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Fashion has always existed on a spectrum, and right now, that runs the gamut from workleisure to platform Crocs and nightclub-lingerie. For all-American apparel brand Alpha Industries, its military-esque style neatly fits into those intersecting extremes.
But, Alpha Industries’ evolution from military outfitter to consumer-facing lifestyle brand does not mean sacrificing its roots. “We’re never going to stop selling the [military] surplus,” said Mike Cirker, president and CEO of Alpha Industries.
Alpha Industries, founded by Cirker’s grandfather in 1959, expanded the reach of its bomber coats, aviation flight jackets and parkas in the ’70s as individuals became enamored by the style of the “American cool guys” in the military worldwide. While the brand continues to associate with service stars, such as with its Heritage Collection that pays homage to its original Mil-Spec Flight Jacket, Alpha Industries has also dipped into the world of entertainment. In 2016, the brand collaborated with Kanye West on the rapper’s Yeezy tour merchandise bomber jacket. It also teamed with celebrity stylist Maeve Reilly, who dresses Hailey Bieber and Megan Fox, on Alpha’s fall 2021 collection.
“We’re pushing the boundaries on reinventing old military or utilitarian wear for today’s [consumer],” said Cirker. “It’s about the story for us.”
Below are additional highlights from the conversation, which have been lightly edited for clarity.
Why the whys matter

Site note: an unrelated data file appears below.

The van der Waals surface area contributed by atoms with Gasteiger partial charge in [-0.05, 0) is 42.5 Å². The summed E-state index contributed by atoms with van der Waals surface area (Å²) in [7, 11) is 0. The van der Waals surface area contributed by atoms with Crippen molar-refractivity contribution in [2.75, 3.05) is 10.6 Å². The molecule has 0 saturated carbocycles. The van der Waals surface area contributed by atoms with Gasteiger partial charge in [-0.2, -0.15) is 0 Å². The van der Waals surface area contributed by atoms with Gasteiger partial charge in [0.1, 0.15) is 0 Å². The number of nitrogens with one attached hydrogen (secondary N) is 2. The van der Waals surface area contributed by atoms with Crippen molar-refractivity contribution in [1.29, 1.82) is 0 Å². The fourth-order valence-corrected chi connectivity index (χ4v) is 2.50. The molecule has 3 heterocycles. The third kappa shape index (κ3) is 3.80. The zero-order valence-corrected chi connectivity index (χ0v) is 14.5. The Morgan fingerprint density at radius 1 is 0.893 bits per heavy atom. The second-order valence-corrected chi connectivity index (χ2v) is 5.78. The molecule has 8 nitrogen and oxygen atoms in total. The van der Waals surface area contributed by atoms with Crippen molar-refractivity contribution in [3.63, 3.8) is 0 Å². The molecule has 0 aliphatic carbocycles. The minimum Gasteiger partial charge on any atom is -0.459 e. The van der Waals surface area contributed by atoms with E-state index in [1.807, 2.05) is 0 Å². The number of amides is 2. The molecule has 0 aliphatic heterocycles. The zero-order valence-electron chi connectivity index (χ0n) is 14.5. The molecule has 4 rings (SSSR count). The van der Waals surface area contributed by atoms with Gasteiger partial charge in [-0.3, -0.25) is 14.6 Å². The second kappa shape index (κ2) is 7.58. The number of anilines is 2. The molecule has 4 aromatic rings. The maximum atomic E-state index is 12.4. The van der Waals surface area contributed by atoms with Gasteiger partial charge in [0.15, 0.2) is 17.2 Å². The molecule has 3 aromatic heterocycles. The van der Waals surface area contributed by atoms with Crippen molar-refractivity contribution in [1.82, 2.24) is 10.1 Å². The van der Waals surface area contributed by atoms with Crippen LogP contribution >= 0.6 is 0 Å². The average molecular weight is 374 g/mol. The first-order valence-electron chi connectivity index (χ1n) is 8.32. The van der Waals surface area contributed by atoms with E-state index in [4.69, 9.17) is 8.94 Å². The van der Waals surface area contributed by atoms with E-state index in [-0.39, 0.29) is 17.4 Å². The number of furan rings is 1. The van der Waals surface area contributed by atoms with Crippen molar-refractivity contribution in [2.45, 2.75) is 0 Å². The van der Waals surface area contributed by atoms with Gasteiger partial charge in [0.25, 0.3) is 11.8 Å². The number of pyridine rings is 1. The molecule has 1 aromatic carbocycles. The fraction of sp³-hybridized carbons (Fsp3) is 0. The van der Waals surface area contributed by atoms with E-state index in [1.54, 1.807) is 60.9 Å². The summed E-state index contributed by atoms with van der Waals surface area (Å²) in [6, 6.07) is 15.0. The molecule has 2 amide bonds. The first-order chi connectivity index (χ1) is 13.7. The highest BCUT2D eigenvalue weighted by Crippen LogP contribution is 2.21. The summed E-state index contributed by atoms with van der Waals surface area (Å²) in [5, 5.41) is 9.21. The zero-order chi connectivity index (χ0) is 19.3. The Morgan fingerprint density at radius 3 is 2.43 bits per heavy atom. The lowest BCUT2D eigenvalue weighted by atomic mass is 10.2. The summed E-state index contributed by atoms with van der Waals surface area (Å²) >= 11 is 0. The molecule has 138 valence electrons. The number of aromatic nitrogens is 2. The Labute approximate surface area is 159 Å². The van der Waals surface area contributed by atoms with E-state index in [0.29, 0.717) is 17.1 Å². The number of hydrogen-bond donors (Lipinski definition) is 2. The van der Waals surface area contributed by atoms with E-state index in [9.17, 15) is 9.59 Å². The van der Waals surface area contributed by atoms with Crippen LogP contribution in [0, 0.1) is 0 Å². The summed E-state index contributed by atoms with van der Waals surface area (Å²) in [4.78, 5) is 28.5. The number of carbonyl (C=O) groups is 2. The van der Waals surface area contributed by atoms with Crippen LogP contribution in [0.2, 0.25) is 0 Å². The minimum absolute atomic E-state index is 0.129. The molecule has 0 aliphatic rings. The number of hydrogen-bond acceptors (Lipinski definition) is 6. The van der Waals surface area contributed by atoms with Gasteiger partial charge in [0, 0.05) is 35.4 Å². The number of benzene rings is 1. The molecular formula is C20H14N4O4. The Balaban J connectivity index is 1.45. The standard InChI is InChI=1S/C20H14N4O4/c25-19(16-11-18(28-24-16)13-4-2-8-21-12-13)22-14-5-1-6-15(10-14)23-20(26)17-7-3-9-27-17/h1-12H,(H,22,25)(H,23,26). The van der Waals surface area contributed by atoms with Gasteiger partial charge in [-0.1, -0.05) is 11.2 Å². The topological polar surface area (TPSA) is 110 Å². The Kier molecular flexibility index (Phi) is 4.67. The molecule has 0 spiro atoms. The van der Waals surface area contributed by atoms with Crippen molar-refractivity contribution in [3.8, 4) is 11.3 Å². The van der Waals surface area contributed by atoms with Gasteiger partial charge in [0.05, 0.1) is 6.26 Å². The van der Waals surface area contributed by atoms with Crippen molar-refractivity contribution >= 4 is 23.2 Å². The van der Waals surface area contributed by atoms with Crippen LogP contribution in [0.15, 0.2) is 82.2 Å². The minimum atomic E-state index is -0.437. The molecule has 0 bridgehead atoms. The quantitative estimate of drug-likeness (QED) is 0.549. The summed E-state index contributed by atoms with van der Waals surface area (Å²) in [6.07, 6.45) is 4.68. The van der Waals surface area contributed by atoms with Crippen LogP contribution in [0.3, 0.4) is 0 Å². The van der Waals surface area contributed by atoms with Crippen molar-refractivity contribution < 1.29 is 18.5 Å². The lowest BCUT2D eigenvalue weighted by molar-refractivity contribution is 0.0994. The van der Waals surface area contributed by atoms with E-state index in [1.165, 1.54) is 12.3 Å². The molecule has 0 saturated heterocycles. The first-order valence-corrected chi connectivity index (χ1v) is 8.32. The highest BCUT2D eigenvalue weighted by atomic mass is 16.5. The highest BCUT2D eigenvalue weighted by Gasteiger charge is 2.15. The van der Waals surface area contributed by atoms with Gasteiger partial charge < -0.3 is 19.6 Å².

“Every brand out there has a bomber jacket. But does every brand know why? And do they tell the story of why the lining is bright orange? Do they know that you can reverse it? [It is made] this way because if the pilots ever crash-landed and needed to get out because they were in enemy territory, they could reverse their jackets to a high visibility orange, so that they could be rescued. Or if [a brand] is going to sell a field coat, do they have the special tab that goes on the wrist, which was originally designed to protect these guys and connected to a special glove that prevented radiation poisoning if there was a nuclear attack? Or why there’s a hidden hood? All the whys matter.”
“We started up a vintage, deadstock and upcycling section to our website. We call it ‘Operation Resupply.’ Because of our long history, Alpha has a lot of contacts in the vintage and military-vintage trade. We have great access to all of these vintage products and deadstock, too… We know these vendors that have shipped [products] but never issued them to anybody, and they sat in [a] depot somewhere [that had] jackets, bags, tents or whatever it was that was made for the military. And now they get sold. It’s the real thing, just unused; it’s deadstock. It’s cool, rare and hard to find.”
On adapting to inventory scarcities
“Next fall is going to be our first Alpha pop-up in New York. This is a necessity for brands these days, particularly as the cost of digital marketing goes up. These are ways to reduce that cost per acquisition… Certain brands, particularly the small brands, don’t have the capacity and the financial backing to drive [digital marketing]. There’s probably a number of these small, independent brands that are struggling. Then you hear the big news [that] Nike has already said they expect their sales to be down something like 30%, purely based on lack of inventory. It’s going to be an interesting holiday. I’d be surprised if we go into Black Friday and people are still pushing these enormous promotions because there simply isn’t inventory.”